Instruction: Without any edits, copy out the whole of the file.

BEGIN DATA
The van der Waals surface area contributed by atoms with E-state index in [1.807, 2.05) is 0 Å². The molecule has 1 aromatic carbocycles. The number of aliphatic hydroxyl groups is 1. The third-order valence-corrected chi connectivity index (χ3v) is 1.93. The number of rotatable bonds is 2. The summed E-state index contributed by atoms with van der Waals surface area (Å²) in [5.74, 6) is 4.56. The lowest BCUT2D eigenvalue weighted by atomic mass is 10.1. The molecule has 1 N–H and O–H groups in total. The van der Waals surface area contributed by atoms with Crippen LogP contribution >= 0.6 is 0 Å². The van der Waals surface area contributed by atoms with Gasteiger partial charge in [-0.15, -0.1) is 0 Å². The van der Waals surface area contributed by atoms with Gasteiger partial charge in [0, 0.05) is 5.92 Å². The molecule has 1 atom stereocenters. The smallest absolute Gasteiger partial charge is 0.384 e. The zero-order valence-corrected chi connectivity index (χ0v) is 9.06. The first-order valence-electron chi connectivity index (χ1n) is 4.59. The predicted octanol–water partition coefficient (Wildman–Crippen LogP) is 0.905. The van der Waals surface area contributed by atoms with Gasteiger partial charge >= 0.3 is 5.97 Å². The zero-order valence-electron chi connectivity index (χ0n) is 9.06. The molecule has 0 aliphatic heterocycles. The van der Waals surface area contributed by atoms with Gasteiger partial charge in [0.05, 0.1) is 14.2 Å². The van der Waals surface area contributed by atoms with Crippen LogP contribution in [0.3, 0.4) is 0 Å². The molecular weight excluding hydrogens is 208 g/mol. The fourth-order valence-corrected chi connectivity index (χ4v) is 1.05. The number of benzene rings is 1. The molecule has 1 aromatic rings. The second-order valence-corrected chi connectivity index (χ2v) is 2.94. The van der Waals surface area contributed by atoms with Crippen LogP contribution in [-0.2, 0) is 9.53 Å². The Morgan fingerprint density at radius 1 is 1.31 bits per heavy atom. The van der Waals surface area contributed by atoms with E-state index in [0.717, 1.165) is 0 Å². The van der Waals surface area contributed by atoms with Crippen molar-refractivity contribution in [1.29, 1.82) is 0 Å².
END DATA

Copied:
The van der Waals surface area contributed by atoms with E-state index in [1.807, 2.05) is 0 Å². The molecule has 1 aromatic carbocycles. The number of aliphatic hydroxyl groups is 1. The third-order valence-corrected chi connectivity index (χ3v) is 1.93. The number of rotatable bonds is 2. The summed E-state index contributed by atoms with van der Waals surface area (Å²) in [5.74, 6) is 4.56. The lowest BCUT2D eigenvalue weighted by atomic mass is 10.1. The molecule has 1 N–H and O–H groups in total. The van der Waals surface area contributed by atoms with Crippen LogP contribution >= 0.6 is 0 Å². The van der Waals surface area contributed by atoms with Gasteiger partial charge in [-0.15, -0.1) is 0 Å². The van der Waals surface area contributed by atoms with Gasteiger partial charge in [0, 0.05) is 5.92 Å². The molecule has 1 atom stereocenters. The smallest absolute Gasteiger partial charge is 0.384 e. The zero-order valence-corrected chi connectivity index (χ0v) is 9.06. The first-order valence-electron chi connectivity index (χ1n) is 4.59. The predicted octanol–water partition coefficient (Wildman–Crippen LogP) is 0.905. The van der Waals surface area contributed by atoms with Gasteiger partial charge >= 0.3 is 5.97 Å². The zero-order valence-electron chi connectivity index (χ0n) is 9.06. The molecule has 0 aliphatic heterocycles. The van der Waals surface area contributed by atoms with Gasteiger partial charge in [0.05, 0.1) is 14.2 Å². The van der Waals surface area contributed by atoms with Crippen LogP contribution in [0.3, 0.4) is 0 Å². The molecular weight excluding hydrogens is 208 g/mol. The fourth-order valence-corrected chi connectivity index (χ4v) is 1.05. The number of benzene rings is 1. The molecule has 1 aromatic rings. The second-order valence-corrected chi connectivity index (χ2v) is 2.94. The van der Waals surface area contributed by atoms with Crippen LogP contribution in [-0.2, 0) is 9.53 Å². The Morgan fingerprint density at radius 1 is 1.31 bits per heavy atom. The van der Waals surface area contributed by atoms with E-state index in [0.717, 1.165) is 0 Å². The van der Waals surface area contributed by atoms with Crippen molar-refractivity contribution in [1.29, 1.82) is 0 Å².